Dhaka 1000-1200, Bangladesh
Probal Rashid is a Bangladeshi documentary photographer and photojournalist based in Washington D.C. He has a Post Graduate Diploma in Photojournalism from Konrad Adenauer Asian Center for Journalism (ACFJ) at Ateneo De Manila University, Philippines. Probal also holds an MBA.
His works have been published in many prominent national and international newspapers and magazines such as, Los Angeles Times, National Geographic, Wall Street Journal, Huffington Post, Newsweek, Wired, Forbes, GEO, Days Japan, Paris Match, Stern, Telegraph, Focus magazine and the Guardian. Moreover, his photographs have been exhibited and screening worldwide, including in Visa Pour l’Image in Perpignan, Alexey Brodovitch Gallery and Hearst Gallery in New York City, Somerset House in London, the Kiyosato Museum of Photographic Arts in Japan, Suwon Photo International Festival in South Korea, MAPKL White Box Gallery in Malaysia.
Probal is the recipient of numerous awards for his work including the Pictures Of the Year International (POYi), Days Japan Photojournalism Award, China International Press Photo Award (CHIPP), NPPA’s Best of Photojournalism Awards, Yonhap International Press Photo Awards, KL International Photo award, FCCT/OnAsia Photojournalism Award, “Zoom-in on Poverty” Global Photo Award, CGAP microfinance photo award, WPGA Annual Pollux Awards in U.K, International Year of Biodiversity Award and the Atlanta Photojournalism Seminar Contest.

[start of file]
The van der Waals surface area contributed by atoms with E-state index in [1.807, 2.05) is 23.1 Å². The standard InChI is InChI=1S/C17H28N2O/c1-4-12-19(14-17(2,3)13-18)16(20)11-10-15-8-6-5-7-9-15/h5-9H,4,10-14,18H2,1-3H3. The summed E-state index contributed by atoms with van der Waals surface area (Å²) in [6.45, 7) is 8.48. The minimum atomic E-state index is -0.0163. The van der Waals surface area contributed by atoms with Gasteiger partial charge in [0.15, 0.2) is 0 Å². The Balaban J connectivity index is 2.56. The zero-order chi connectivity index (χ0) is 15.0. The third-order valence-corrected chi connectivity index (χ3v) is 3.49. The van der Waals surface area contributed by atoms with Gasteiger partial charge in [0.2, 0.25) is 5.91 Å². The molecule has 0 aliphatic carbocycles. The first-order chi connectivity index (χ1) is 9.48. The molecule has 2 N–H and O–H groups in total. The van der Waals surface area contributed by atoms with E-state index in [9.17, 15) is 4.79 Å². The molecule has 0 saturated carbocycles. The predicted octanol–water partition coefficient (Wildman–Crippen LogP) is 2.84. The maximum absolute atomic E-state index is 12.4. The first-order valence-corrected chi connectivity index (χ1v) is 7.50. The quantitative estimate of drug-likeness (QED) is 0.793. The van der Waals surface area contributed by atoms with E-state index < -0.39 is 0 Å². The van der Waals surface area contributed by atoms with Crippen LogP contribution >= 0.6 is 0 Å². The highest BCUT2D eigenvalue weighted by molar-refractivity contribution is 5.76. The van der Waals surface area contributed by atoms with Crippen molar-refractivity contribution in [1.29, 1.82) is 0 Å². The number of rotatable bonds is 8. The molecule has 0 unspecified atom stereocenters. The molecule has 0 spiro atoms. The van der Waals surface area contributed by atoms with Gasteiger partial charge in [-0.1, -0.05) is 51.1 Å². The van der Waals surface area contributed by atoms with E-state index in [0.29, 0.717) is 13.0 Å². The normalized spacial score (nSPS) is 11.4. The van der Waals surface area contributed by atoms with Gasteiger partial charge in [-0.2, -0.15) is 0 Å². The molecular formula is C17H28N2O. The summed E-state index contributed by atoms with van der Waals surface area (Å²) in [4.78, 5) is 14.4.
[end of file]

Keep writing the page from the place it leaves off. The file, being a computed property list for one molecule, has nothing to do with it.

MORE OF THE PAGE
- Breaking news
The Rohingya Exodus
In an arduous journey to cross into safety, the strongest carry the weakest through damp paddy fields and a continuous waterfall. The monsoon rains are heavy and frequent, and make the ground incredibly wet and muddy. As the sun begins to set and night awakens, the most treacherous part of their journey arrives. They have to cross a land mine infested border between Myanmar and Bangladesh. Some people take the risk of traveling in an unstable fishing boat. Some spend days hiding in the forest before reaching the boarder while others wait at the boarder for several days until they feel safe to cross. The journey to Bangladesh was hard for the Rohingya refugees. According to the United Nations estimates about 600,000 Rohingya refugees have fled from violence in Myanmar since August 25, 2017. Hundreds are known to have died trying to escape, and survivors arrive with horrifying accounts of villages burned, women raped, and scores killed in this 'clearance operations' by Myanmar's army.